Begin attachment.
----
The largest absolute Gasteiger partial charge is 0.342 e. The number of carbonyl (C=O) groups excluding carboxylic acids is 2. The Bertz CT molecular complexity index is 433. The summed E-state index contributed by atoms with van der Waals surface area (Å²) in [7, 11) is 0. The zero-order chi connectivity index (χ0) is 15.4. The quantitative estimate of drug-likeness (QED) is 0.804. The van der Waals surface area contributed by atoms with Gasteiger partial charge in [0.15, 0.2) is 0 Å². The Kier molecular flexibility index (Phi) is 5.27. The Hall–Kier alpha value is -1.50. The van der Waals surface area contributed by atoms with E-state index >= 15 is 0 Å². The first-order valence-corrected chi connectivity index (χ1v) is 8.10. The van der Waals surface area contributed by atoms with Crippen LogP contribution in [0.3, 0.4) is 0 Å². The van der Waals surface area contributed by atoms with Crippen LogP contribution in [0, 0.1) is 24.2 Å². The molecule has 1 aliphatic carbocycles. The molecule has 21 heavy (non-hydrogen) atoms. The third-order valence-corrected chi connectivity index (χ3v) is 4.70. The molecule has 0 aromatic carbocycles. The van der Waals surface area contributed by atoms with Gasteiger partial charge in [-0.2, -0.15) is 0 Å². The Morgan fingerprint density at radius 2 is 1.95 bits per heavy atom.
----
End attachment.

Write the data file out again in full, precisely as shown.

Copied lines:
The largest absolute Gasteiger partial charge is 0.342 e. The number of carbonyl (C=O) groups excluding carboxylic acids is 2. The Bertz CT molecular complexity index is 433. The summed E-state index contributed by atoms with van der Waals surface area (Å²) in [7, 11) is 0. The zero-order chi connectivity index (χ0) is 15.4. The quantitative estimate of drug-likeness (QED) is 0.804. The van der Waals surface area contributed by atoms with Gasteiger partial charge in [0.15, 0.2) is 0 Å². The Kier molecular flexibility index (Phi) is 5.27. The Hall–Kier alpha value is -1.50. The van der Waals surface area contributed by atoms with E-state index >= 15 is 0 Å². The first-order valence-corrected chi connectivity index (χ1v) is 8.10. The van der Waals surface area contributed by atoms with Crippen LogP contribution in [0.3, 0.4) is 0 Å². The van der Waals surface area contributed by atoms with Crippen LogP contribution in [0, 0.1) is 24.2 Å². The molecule has 1 aliphatic carbocycles. The molecule has 21 heavy (non-hydrogen) atoms. The third-order valence-corrected chi connectivity index (χ3v) is 4.70. The molecule has 0 aromatic carbocycles. The van der Waals surface area contributed by atoms with Gasteiger partial charge in [-0.2, -0.15) is 0 Å². The Morgan fingerprint density at radius 2 is 1.95 bits per heavy atom.